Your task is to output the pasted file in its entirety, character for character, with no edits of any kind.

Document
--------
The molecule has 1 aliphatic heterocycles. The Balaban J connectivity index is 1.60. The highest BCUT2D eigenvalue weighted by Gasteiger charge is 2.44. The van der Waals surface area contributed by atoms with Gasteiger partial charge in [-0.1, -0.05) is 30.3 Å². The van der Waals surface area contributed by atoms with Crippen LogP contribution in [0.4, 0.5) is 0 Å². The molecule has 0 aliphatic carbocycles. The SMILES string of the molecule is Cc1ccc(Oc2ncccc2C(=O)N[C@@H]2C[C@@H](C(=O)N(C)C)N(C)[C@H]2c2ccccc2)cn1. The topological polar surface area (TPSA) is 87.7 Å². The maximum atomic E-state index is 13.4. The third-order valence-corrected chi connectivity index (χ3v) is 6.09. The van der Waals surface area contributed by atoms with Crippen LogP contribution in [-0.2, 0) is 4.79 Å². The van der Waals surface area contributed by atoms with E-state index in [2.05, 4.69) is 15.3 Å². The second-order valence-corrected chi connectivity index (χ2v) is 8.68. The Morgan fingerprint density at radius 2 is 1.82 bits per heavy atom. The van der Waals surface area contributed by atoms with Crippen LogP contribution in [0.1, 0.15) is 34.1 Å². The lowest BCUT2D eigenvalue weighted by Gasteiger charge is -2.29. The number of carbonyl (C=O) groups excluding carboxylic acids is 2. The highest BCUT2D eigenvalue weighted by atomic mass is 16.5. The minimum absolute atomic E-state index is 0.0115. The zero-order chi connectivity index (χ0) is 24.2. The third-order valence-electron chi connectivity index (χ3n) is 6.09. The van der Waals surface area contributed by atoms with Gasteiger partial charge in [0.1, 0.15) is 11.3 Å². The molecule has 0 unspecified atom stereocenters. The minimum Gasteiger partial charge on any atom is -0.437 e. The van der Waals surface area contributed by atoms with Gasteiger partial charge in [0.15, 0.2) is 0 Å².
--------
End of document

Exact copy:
The molecule has 1 aliphatic heterocycles. The Balaban J connectivity index is 1.60. The highest BCUT2D eigenvalue weighted by Gasteiger charge is 2.44. The van der Waals surface area contributed by atoms with Gasteiger partial charge in [-0.1, -0.05) is 30.3 Å². The van der Waals surface area contributed by atoms with Crippen LogP contribution in [0.4, 0.5) is 0 Å². The molecule has 0 aliphatic carbocycles. The SMILES string of the molecule is Cc1ccc(Oc2ncccc2C(=O)N[C@@H]2C[C@@H](C(=O)N(C)C)N(C)[C@H]2c2ccccc2)cn1. The topological polar surface area (TPSA) is 87.7 Å². The maximum atomic E-state index is 13.4. The third-order valence-corrected chi connectivity index (χ3v) is 6.09. The van der Waals surface area contributed by atoms with Crippen LogP contribution in [-0.2, 0) is 4.79 Å². The van der Waals surface area contributed by atoms with E-state index in [2.05, 4.69) is 15.3 Å². The second-order valence-corrected chi connectivity index (χ2v) is 8.68. The Morgan fingerprint density at radius 2 is 1.82 bits per heavy atom. The van der Waals surface area contributed by atoms with Crippen LogP contribution in [0.1, 0.15) is 34.1 Å². The lowest BCUT2D eigenvalue weighted by Gasteiger charge is -2.29. The number of carbonyl (C=O) groups excluding carboxylic acids is 2. The highest BCUT2D eigenvalue weighted by atomic mass is 16.5. The minimum absolute atomic E-state index is 0.0115. The zero-order chi connectivity index (χ0) is 24.2. The third-order valence-electron chi connectivity index (χ3n) is 6.09. The van der Waals surface area contributed by atoms with Gasteiger partial charge in [0.1, 0.15) is 11.3 Å². The molecule has 0 unspecified atom stereocenters. The minimum Gasteiger partial charge on any atom is -0.437 e. The van der Waals surface area contributed by atoms with Gasteiger partial charge in [0.15, 0.2) is 0 Å².